Mapping the Margins

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In his latest book Shakti, Shrasta ra Subaltern, Dr. Tara Lal Shrestha analyses subaltern theories in relation to Nepali literature. Building his argument based on Gayatri Spivak’s famous essay, Can the Subaltern Speak?, Shrestha argues that subaltern characters can only speak freely through their oral folk traditions and oral literatures, and that most mainstream culture and literatures involuntary de-centralise and stifle their voice.

While reading Shrestha’s book, I happened to be reading Hari Adhikary’s anthology of poems Garmentki Gayatri simultaneously. The anthology provides practical examples to the theoretical aspects of the subaltern with a dominant presence of under-privileged characters and a de-centering of the elite. As though responding to Spivak’s theoretical question on whether the subaltern can speak, Adhikary gives voice to his urban subaltern characters by making them speak in the first person. Like in the theories of Spivak, the character Gayatri in the poem Garmentki Gayatri does not speak. The poet strategically speaks on her behalf and represents her instead.

Subjects who remain voiceless and invisible in most socio-political surroundings dominate Adhikary’s poems. The anthology is imbued with cultural, class and gender predicaments and these are depicted in the use of the interpretive ‘ma’ or ‘I’ in most poems, which shifts back and forth from the male perspective to the female, conferring a conscious subjective identity to the characters. If the ‘ma’ in the female voice is imbued with a sense of dejection and emptiness, the ‘ma’ in the male voice is free of the dominant posturing of men in the mainstream culture as well.

The varying use of the first person ‘ma’ also represents the lowest strata of the urban population who do not resist or revolt verbally,

even though they seem to form a unified stand against mainstream politics of gender and class.

Poems like Tarun Vidhva, Garmentki Gayatri, and Matti ki Putali deal with subaltern feminine subjectivities, where the expression of ‘ma’ impersonates both the masculine and the feminine, and the poet’s privileged perspective as a male does not undermine the sovereignty of subaltern subjectivity.

In the poem Matti ki Putali, a woman comes alive with her voice thus:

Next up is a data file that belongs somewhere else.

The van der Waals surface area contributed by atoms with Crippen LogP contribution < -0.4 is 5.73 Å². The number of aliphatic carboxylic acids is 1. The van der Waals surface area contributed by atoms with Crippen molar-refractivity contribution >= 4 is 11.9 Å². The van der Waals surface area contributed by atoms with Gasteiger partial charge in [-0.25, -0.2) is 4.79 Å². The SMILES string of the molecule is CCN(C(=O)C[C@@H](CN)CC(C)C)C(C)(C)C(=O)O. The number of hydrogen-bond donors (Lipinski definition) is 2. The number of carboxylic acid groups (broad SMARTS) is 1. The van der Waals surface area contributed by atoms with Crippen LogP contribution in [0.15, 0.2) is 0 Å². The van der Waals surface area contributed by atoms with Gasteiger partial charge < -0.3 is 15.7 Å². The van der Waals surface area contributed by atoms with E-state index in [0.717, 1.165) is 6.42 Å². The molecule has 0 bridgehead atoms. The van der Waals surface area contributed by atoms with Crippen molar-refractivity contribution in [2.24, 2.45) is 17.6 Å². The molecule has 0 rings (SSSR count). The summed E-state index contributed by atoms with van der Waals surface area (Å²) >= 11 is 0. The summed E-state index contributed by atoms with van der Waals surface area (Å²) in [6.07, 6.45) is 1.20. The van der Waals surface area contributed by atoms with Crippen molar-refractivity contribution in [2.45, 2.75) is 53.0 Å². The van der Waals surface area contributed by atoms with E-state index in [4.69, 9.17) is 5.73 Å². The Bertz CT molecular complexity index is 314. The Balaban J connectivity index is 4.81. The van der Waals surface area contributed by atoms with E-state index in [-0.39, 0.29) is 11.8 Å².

I am an earthen doll

so what if my neckline is muddy.

…sometimes I am spread as a clean, complete self

while many times I am fragmented into parts and pieces.

The “I” in the above line uncovers the subdued knowledge of the subaltern condition. Other poems in the anthology are coated with similar empathy and compassion. Aware of the risk of distorting the subaltern ‘ma’ from a privileged perspective, the poet is careful

while representing his knowledge of

the marginal—that which remains mostly invisible, beyond the reach of elite social understanding.

Like Spivak, Shrestha argues that if subalterns can’t speak then someone ought to speak for them. Especially in a country like ours, the majority of women—symbolically if not economically—are marginal and subaltern. And despite their political awareness, most men and women believe that women’s issues are of concern only to women, just as how many believe that the concerns of the subaltern need not bother those who are not. That it is possible to have a stronger impact on society when men address women’s issues, for after all, society is governed by men, is a possibility overlooked. This is perpetuated by female academics and activists too, who criticise men taking illegitimate jumps into unknown terrains when speaking about women. May be such worries exist because of the stereotypical gender representations in men’s writings. But these biases exist in the writings of women as well, as being conditioned into the patriarchy, they produce texts that are not too different.

Nevertheless, it feels good to see that there are writers and critics who continue to work on subaltern issues without intentional gender fallacy. Shrestha’s argument that the privileged subject should write about marginal ones regardless of gender, class, and caste categories, reminds me of Andrew Rihan’s poem from his book Outside the Clinic:

As a male, I’ll never have an abortion

One of the privileges of my sex is that I will never enter an abortion clinic as a patient.

In his expression, Rihan negates the stereotypical understanding that all male writers have voyeuristic appropriations of feminine eroticism. He admits to his biological privileges in addition to the social privileges he enjoys as a man.

Spivak rightly points out that “…the subaltern has no history and cannot speak, the subaltern as female is even more deeply in shadow.” And Rihan and Adhikary are not the only examples of writers who try to bring marginal, de-centered issues into mainstream culture. Reading Shakti, Shrasta, ra Subaltern and Garmentki Gayatri has made me believe that there are writers who attempt to map the margins through their cultural productions. The act of mapping the margins recognises a whole set of knowledge that has long been disqualified as inadequate or unimportant in mainstream cultures.

As I see it, subaltern subjects and their issues are matters of genuine social concern. Indeed, theoretical concepts need practical implementations and this is possible only when the issue ceases to be used for political maneuvering, for the development sectors’ lucrative strategies, or mere academic inquiry.


Date:- 2011/06/04

Writer:- Archana Thapa






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